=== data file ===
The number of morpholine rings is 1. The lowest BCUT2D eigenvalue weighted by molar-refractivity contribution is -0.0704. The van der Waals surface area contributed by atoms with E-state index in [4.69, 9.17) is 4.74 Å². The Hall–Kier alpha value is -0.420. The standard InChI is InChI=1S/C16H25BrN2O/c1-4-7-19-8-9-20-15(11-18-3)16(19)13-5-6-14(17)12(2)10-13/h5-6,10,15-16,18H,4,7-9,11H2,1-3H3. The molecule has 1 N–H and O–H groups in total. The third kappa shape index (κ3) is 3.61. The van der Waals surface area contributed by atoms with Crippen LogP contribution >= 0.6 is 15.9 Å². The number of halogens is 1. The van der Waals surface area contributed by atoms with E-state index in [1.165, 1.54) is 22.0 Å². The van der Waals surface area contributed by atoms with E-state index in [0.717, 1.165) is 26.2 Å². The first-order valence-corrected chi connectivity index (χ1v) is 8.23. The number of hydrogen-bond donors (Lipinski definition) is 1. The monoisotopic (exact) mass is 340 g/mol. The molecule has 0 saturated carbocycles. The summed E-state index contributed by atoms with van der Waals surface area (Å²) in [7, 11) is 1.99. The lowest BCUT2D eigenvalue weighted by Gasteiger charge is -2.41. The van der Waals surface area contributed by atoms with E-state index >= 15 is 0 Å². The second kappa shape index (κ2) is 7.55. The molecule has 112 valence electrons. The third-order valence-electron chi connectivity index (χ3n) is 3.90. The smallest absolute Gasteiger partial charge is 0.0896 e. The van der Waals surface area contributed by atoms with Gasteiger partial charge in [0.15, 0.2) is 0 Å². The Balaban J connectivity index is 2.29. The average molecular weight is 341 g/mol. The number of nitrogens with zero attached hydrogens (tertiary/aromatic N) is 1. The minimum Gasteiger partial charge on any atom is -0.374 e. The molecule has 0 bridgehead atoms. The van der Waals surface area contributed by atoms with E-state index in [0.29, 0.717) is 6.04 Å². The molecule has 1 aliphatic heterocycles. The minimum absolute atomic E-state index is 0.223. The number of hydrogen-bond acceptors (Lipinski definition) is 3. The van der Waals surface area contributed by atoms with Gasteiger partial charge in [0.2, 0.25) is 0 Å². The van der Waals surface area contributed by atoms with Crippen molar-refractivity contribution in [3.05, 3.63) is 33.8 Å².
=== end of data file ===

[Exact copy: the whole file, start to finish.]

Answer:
The number of morpholine rings is 1. The lowest BCUT2D eigenvalue weighted by molar-refractivity contribution is -0.0704. The van der Waals surface area contributed by atoms with E-state index in [4.69, 9.17) is 4.74 Å². The Hall–Kier alpha value is -0.420. The standard InChI is InChI=1S/C16H25BrN2O/c1-4-7-19-8-9-20-15(11-18-3)16(19)13-5-6-14(17)12(2)10-13/h5-6,10,15-16,18H,4,7-9,11H2,1-3H3. The molecule has 1 N–H and O–H groups in total. The third kappa shape index (κ3) is 3.61. The van der Waals surface area contributed by atoms with Crippen LogP contribution >= 0.6 is 15.9 Å². The number of halogens is 1. The van der Waals surface area contributed by atoms with E-state index in [1.165, 1.54) is 22.0 Å². The van der Waals surface area contributed by atoms with E-state index in [0.717, 1.165) is 26.2 Å². The first-order valence-corrected chi connectivity index (χ1v) is 8.23. The number of hydrogen-bond donors (Lipinski definition) is 1. The monoisotopic (exact) mass is 340 g/mol. The molecule has 0 saturated carbocycles. The summed E-state index contributed by atoms with van der Waals surface area (Å²) in [7, 11) is 1.99. The lowest BCUT2D eigenvalue weighted by Gasteiger charge is -2.41. The van der Waals surface area contributed by atoms with E-state index >= 15 is 0 Å². The second kappa shape index (κ2) is 7.55. The molecule has 112 valence electrons. The third-order valence-electron chi connectivity index (χ3n) is 3.90. The smallest absolute Gasteiger partial charge is 0.0896 e. The van der Waals surface area contributed by atoms with Gasteiger partial charge in [0.15, 0.2) is 0 Å². The Balaban J connectivity index is 2.29. The average molecular weight is 341 g/mol. The number of nitrogens with zero attached hydrogens (tertiary/aromatic N) is 1. The minimum Gasteiger partial charge on any atom is -0.374 e. The molecule has 0 bridgehead atoms. The van der Waals surface area contributed by atoms with E-state index in [0.29, 0.717) is 6.04 Å². The molecule has 1 aliphatic heterocycles. The minimum absolute atomic E-state index is 0.223. The number of hydrogen-bond acceptors (Lipinski definition) is 3. The van der Waals surface area contributed by atoms with Gasteiger partial charge in [0.2, 0.25) is 0 Å². The van der Waals surface area contributed by atoms with Crippen molar-refractivity contribution in [3.05, 3.63) is 33.8 Å².